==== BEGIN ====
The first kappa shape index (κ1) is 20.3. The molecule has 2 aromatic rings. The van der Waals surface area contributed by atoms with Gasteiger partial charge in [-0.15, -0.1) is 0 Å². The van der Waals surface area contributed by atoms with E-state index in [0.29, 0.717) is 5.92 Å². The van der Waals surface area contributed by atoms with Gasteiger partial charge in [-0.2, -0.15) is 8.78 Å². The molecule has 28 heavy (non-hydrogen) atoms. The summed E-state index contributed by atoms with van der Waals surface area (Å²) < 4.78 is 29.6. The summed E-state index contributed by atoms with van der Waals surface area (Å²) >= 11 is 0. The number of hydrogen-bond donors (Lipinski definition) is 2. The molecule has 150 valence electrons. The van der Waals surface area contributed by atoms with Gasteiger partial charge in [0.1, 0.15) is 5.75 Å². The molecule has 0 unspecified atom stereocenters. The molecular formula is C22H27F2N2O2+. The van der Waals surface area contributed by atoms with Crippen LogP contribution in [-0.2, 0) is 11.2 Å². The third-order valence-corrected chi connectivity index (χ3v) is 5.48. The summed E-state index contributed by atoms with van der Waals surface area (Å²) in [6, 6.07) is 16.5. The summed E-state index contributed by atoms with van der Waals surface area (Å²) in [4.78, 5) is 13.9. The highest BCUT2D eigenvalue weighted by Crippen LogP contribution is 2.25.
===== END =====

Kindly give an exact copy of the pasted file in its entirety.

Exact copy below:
The first kappa shape index (κ1) is 20.3. The molecule has 2 aromatic rings. The van der Waals surface area contributed by atoms with Gasteiger partial charge in [-0.15, -0.1) is 0 Å². The van der Waals surface area contributed by atoms with E-state index in [0.29, 0.717) is 5.92 Å². The van der Waals surface area contributed by atoms with Gasteiger partial charge in [-0.2, -0.15) is 8.78 Å². The molecule has 28 heavy (non-hydrogen) atoms. The summed E-state index contributed by atoms with van der Waals surface area (Å²) < 4.78 is 29.6. The summed E-state index contributed by atoms with van der Waals surface area (Å²) >= 11 is 0. The number of hydrogen-bond donors (Lipinski definition) is 2. The molecule has 150 valence electrons. The van der Waals surface area contributed by atoms with Gasteiger partial charge in [0.1, 0.15) is 5.75 Å². The molecule has 0 unspecified atom stereocenters. The molecular formula is C22H27F2N2O2+. The van der Waals surface area contributed by atoms with Crippen LogP contribution in [-0.2, 0) is 11.2 Å². The third-order valence-corrected chi connectivity index (χ3v) is 5.48. The summed E-state index contributed by atoms with van der Waals surface area (Å²) in [6, 6.07) is 16.5. The summed E-state index contributed by atoms with van der Waals surface area (Å²) in [4.78, 5) is 13.9. The highest BCUT2D eigenvalue weighted by Crippen LogP contribution is 2.25.